What F1 car/kit are you planning on doing? it's going to be great to actually have someone else building a race car here besides me. As it does get a little lonely at times.

Joel



Hi Joel, I have in mind something with a New Zealand connection. I am keen to build some cars that the Kiwi drivers used in the 60's and 70's. The first one up will be something for Denny.

cheers
Michael
Joel_W
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Posted: Tuesday, July 30, 2019 - 06:11 AM UTC
Michael,
Great decision on going with a Kiwi driver. Now Denny was one of my favorites as he was the equal to Bruce in the Bruce & Denny show. They did alternate who would win the Can Am as they were that dominant.

Denny drove F1 cars for Brabham going way back to 1964 or so, and for McLaren through 1974ish.

Not sure how many of the Brabham F1 cars were actually kitted, but there's several McLaren cars that you can choose from including the M23 in two scales. Care to give me a hint?

Joel
Cosimodo
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Posted: Tuesday, July 30, 2019 - 12:31 PM UTC
It will be his last year in F1, 1974, a Texaco McLaren.

cheers
Michael
Joel_W
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Posted: Tuesday, July 30, 2019 - 11:50 PM UTC

Quoted Text

It will be his last year in F1, 1974, a Texaco McLaren.

cheers
Michael




Michael,
Great choice. What scale as Tamiya made it in both 1/20 & 1/12 scale?

Joel
Joel_W
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Posted: Friday, August 02, 2019 - 04:15 AM UTC
or a fully retired guy I sure didn't get much done on the Lotus 25 this week. Unfortunately, family issues had been taking much of our time of late, and this past week has seen the same. But I did manage some quality time at the bench.

With the bottom chassis pan painted a dull Aluminum, I wanted to paint the interior tub a brighter shade of Aluminum. So I 1st primed it with Tamiya X-1 Gloss black thinned with Mr. Color's #400 leveling thinner 2:3. I gave that a full day to dry, then without any buffing needed I air brushed on Alcad #119 Airframe Aluminum. The shade is much shinier then #101 Aluminum, but no where near the shine from their Chrome, so that there would be a big difference between the Aluminum shades, and the polished steel of the front suspension.





Next up my attention turned to the Instrument panel & bulkhead. I primed the bulkhead with Tamiya Semi Gloss Black, then air brushed on Alcad #119 Aluminum. That gave the finish a slightly different look as it's cut from much thicker aluminum stock. I needed to mask the painted portion for the IP but Alcad doesn't recommend masking any of the really shiny shades, so i detacked a piece of Tamiya tape till it barely stuck to anything and hoped it wouldn't pull any of the Alcad up.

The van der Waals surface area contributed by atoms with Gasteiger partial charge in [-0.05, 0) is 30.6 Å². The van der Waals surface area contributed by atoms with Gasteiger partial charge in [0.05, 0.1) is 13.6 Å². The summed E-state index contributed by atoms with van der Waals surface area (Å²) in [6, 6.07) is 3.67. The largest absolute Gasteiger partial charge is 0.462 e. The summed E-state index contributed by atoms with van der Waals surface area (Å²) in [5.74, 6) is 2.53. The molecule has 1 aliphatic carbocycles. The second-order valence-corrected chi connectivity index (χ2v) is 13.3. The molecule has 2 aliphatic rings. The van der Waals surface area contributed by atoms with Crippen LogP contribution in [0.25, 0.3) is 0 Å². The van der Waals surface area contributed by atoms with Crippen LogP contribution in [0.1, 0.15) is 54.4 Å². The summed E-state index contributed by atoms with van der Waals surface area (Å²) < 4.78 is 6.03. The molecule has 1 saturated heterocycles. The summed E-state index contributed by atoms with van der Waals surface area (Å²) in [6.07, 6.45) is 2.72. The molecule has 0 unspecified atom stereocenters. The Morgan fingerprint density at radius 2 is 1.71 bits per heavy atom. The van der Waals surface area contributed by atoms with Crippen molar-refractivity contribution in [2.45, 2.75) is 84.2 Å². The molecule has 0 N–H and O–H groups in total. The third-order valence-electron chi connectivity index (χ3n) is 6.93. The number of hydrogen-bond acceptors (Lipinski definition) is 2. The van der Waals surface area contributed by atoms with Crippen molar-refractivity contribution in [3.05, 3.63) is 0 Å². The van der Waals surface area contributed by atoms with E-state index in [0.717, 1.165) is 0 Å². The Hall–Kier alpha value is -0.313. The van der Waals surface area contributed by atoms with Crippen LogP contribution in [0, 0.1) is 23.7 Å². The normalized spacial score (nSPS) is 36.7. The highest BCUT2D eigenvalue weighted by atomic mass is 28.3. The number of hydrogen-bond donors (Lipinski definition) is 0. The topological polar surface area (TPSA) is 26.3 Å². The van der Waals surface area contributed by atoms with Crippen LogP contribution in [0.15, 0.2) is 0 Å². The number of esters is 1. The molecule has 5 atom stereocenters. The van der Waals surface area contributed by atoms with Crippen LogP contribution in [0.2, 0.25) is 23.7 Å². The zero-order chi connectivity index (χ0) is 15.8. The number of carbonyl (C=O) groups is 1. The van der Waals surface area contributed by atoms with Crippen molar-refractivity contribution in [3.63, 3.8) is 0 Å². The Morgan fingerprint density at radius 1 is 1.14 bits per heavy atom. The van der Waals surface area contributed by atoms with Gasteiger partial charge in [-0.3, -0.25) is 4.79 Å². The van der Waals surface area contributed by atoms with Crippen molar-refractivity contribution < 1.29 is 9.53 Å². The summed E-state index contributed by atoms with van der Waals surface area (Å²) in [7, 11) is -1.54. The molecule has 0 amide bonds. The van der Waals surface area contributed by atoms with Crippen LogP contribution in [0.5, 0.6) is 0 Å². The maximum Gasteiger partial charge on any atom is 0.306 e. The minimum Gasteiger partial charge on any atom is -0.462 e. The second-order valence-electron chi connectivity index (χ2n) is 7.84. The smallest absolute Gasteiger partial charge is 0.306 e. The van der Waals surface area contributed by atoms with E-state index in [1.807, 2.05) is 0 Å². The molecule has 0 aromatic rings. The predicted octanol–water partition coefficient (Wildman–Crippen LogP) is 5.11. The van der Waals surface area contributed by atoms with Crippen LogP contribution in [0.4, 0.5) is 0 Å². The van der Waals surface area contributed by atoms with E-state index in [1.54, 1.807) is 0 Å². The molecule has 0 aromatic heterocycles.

The Red on the IP literally looks different in just about every picture I have both pre & post restorations. Of course who knows what film was used for each picture, how it was processed, and then how it was stored for the last 50 or so years. Tamiya recommends 3 parts Red to 1 part White which is really a pinkish color. But over the Black would have a darker hue, so I went with that route. The color really doesn't look Pinkish, but not that Red either. I very gently pulled the tape off even before I cleaned my AB. I gave the paint a hour to dry, then using Testors Silver from those little bottles and a #0/5 brush, I very carefully painted the bezels so they looked liked they were Chromed. Next day I used the Indy Cal instrument decals that I punched out of the decal sheet, then finally after a day to really dry, I used my life time supply of Pledge to replicate the clear lenses.



I had previously glued the bottom half of the nose to the top, then gave it several days to really cure as the Extra Thin has a nasty habit of creating a slight channel alone the glue joint. Which naturally it did. I filled it with Tamiya putty, then sanded to shape, and sealed with CCA glue. Once dry enough after about 15 min, I sanded the CCA and surrounding area on both sides from #400 Emerycloth to #800, then finished up with wet pieces of 1,200 & finally 3,000 Tamiya sponges. I also had taken care of any issues I had created when I cut off the parts from their respective trees with the same procedures.